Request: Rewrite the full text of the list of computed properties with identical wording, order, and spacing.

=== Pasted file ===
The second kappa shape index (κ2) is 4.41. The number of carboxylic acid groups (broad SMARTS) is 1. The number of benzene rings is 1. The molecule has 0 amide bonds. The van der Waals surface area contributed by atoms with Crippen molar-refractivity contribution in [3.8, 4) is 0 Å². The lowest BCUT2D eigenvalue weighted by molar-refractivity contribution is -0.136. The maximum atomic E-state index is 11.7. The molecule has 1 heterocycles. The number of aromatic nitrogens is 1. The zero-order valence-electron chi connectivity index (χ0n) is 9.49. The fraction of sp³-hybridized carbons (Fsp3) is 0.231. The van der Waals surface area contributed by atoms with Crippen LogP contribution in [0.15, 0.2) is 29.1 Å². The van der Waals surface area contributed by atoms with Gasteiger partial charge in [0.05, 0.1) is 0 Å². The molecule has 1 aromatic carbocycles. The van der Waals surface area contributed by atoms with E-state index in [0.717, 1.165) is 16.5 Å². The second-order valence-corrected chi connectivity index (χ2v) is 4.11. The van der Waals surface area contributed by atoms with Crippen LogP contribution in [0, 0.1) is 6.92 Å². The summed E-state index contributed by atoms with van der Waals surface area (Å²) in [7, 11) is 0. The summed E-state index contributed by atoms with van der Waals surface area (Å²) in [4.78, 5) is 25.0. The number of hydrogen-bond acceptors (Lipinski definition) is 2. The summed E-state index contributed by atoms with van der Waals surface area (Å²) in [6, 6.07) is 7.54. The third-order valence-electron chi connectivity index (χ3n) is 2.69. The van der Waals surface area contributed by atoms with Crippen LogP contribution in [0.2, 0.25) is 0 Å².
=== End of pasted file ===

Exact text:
The second kappa shape index (κ2) is 4.41. The number of carboxylic acid groups (broad SMARTS) is 1. The number of benzene rings is 1. The molecule has 0 amide bonds. The van der Waals surface area contributed by atoms with Crippen molar-refractivity contribution in [3.8, 4) is 0 Å². The lowest BCUT2D eigenvalue weighted by molar-refractivity contribution is -0.136. The maximum atomic E-state index is 11.7. The molecule has 1 heterocycles. The number of aromatic nitrogens is 1. The zero-order valence-electron chi connectivity index (χ0n) is 9.49. The fraction of sp³-hybridized carbons (Fsp3) is 0.231. The van der Waals surface area contributed by atoms with Crippen LogP contribution in [0.15, 0.2) is 29.1 Å². The van der Waals surface area contributed by atoms with Gasteiger partial charge in [0.05, 0.1) is 0 Å². The molecule has 1 aromatic carbocycles. The van der Waals surface area contributed by atoms with E-state index in [0.717, 1.165) is 16.5 Å². The second-order valence-corrected chi connectivity index (χ2v) is 4.11. The van der Waals surface area contributed by atoms with Crippen LogP contribution in [0, 0.1) is 6.92 Å². The summed E-state index contributed by atoms with van der Waals surface area (Å²) in [7, 11) is 0. The summed E-state index contributed by atoms with van der Waals surface area (Å²) in [4.78, 5) is 25.0. The number of hydrogen-bond acceptors (Lipinski definition) is 2. The summed E-state index contributed by atoms with van der Waals surface area (Å²) in [6, 6.07) is 7.54. The third-order valence-electron chi connectivity index (χ3n) is 2.69. The van der Waals surface area contributed by atoms with Crippen LogP contribution in [0.2, 0.25) is 0 Å².